MT. VERNON, N.Y. — If you spend $300 or more per month at one of the nine Foodtown or three Freshtown stores operated by PSK Supermarkets here, company co-presidents (and brothers) Noah and Dan Katz want to know who you are.
These “top spending families” make up the core of the Katz’s longtime loyalty program, which tracks their spending habits and targets them for the most attractive promotional offers, in order to keep them in the fold as well as increase their numbers over time.
“We see gains in the number of top-spending families year on top of year,” said Noah Katz, who declined to provide specific growth numbers. “It’s what we focus on with the technology.” PSK also has a bonus program for store staff based in part on the number of top-tier shoppers the store serves compared with the previous year.
The program is based on software-as-a-service loyaltytechnology provided by ProLogic’s Consumer Marketing Services division, Delray Beach, Fla. (formerly S&H Greenpoints, acquired by ProLogic last year), which delivers everything from points-based incentives to targeted offers. The platform, also used by other stores in the Foodtown cooperative as well as small chains such as Homeland and Harp’s, is designed “to appeal to retailers that don’t have large IT or CRM departments,” said Guy Keller, senior vice president of sales & marketing for ProLogic.
PSK Supermarkets, whose stores are located within, and just to the north, of the New York Metropolitan area, was one of the first retailers to sign on to the program when it was introduced in 1999. PSK initially wanted the program to produce a 5% to 10% revenue increase over the previous year’s sales; it achieved that goal, “and generally compounded this increase each year since the onset of the program,” according to a white paper published by ProLogic.
In addition, Katz acknowledged that after accounting for the cost of the program, which he did not disclose, his company has realized bottom-line increases of about 1% annually. Keller said ProLogic charges a cost per store per week, plus the cost of points redeemed for gift cards offered via ProLogic.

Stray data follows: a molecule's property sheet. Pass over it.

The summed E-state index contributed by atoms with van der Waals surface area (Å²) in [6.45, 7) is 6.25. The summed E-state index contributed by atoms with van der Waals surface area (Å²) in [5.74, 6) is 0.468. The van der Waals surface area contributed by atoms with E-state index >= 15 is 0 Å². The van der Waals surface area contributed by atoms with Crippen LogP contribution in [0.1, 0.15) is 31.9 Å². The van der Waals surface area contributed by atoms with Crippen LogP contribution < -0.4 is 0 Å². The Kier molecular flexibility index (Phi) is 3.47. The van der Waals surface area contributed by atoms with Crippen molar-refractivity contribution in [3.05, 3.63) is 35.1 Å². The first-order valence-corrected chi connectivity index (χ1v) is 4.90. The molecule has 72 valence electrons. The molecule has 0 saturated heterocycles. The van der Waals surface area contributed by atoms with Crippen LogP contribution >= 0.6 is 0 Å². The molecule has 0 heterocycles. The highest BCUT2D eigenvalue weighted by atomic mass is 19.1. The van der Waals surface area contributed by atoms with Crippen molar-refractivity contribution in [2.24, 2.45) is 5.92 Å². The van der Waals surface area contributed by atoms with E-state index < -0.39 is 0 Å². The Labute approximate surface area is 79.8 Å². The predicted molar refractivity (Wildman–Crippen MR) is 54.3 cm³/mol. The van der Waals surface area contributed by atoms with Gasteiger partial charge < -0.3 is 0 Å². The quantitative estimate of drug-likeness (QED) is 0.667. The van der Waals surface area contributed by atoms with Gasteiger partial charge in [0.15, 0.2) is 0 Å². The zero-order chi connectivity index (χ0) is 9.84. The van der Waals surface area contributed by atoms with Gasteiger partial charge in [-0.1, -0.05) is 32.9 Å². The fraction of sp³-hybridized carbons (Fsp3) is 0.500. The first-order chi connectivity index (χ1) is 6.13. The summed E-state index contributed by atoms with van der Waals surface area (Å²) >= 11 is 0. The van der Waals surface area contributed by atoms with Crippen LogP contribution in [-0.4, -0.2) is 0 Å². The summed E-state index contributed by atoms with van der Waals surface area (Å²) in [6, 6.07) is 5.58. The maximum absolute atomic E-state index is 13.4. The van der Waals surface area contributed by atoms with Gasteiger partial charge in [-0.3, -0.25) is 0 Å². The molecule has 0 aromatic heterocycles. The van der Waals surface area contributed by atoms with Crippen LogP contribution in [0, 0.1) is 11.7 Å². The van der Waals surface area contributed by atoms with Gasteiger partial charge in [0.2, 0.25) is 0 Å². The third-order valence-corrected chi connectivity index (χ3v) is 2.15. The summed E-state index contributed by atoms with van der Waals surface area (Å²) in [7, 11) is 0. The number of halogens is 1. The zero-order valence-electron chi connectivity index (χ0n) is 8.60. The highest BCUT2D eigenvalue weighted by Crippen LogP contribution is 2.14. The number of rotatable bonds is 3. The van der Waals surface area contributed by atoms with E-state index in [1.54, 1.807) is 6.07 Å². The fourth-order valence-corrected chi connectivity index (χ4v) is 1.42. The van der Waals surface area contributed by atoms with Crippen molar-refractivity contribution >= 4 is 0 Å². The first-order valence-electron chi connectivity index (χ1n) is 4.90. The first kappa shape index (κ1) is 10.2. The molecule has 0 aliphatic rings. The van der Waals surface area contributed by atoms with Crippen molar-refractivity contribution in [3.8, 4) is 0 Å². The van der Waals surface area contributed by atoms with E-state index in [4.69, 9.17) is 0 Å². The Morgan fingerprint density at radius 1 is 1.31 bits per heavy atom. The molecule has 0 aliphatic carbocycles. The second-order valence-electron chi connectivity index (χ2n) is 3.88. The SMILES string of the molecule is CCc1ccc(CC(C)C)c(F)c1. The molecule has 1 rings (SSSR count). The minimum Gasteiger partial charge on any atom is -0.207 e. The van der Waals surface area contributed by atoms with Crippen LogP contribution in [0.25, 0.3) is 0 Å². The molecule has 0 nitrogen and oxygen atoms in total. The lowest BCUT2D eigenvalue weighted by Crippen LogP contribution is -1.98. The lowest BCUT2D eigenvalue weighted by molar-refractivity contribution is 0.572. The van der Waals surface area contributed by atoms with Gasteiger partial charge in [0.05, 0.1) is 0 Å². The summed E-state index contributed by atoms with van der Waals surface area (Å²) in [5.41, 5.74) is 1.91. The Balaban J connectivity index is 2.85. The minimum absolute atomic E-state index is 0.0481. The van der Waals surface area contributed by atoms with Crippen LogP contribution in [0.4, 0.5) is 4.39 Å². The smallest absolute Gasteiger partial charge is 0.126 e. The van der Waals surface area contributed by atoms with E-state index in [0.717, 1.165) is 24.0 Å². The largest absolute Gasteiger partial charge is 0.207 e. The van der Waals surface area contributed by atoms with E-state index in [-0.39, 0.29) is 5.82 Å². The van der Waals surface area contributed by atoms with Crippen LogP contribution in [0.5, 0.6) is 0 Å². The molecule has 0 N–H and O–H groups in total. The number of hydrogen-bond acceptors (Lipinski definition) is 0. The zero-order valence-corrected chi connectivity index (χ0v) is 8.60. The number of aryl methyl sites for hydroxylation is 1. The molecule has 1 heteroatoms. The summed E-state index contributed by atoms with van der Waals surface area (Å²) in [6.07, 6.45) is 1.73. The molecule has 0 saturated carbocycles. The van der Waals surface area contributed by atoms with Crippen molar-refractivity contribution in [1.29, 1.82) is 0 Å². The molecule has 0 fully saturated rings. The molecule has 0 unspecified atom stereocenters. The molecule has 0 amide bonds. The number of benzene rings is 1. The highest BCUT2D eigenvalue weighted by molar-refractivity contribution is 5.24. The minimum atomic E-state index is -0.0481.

PSK “has never raised prices to pay for this program,” Katz emphasized, adding, “The program pays for itself by holding onto more profitable customers. It’s a magnet that holds them to the store.”
It also works by increasing the number of visits that shoppers make to PSK’s stores. “The average family shops six times per month for groceries,” he explained. “They come to you three times and go elsewhere three times. What this does is get at least one extra visit to your stores. That extra business more than pays for the program.”
Katz said that promotions are funded in part by manufacturers but mostly by PSK, with markdown funds switched from generic deals to offers targeting higher-spending customers.
In addition to catering to top shoppers with promotions, the technology allows PSK store managers to identify and greet them at the checkout. Alerts indicating the presence of a top shopper used to be sent to managers’ beepers; that system is being replaced with text messages directed to smartphones. “The manager will ask them, ‘Is everything OK? Did you find everything?’ and help them bag up,” said Katz.
“Noah and Dan have done a fantastic job creating a loyalty culture,” observed Keller. “They make loyalty and taking care of their best customers a top priority.”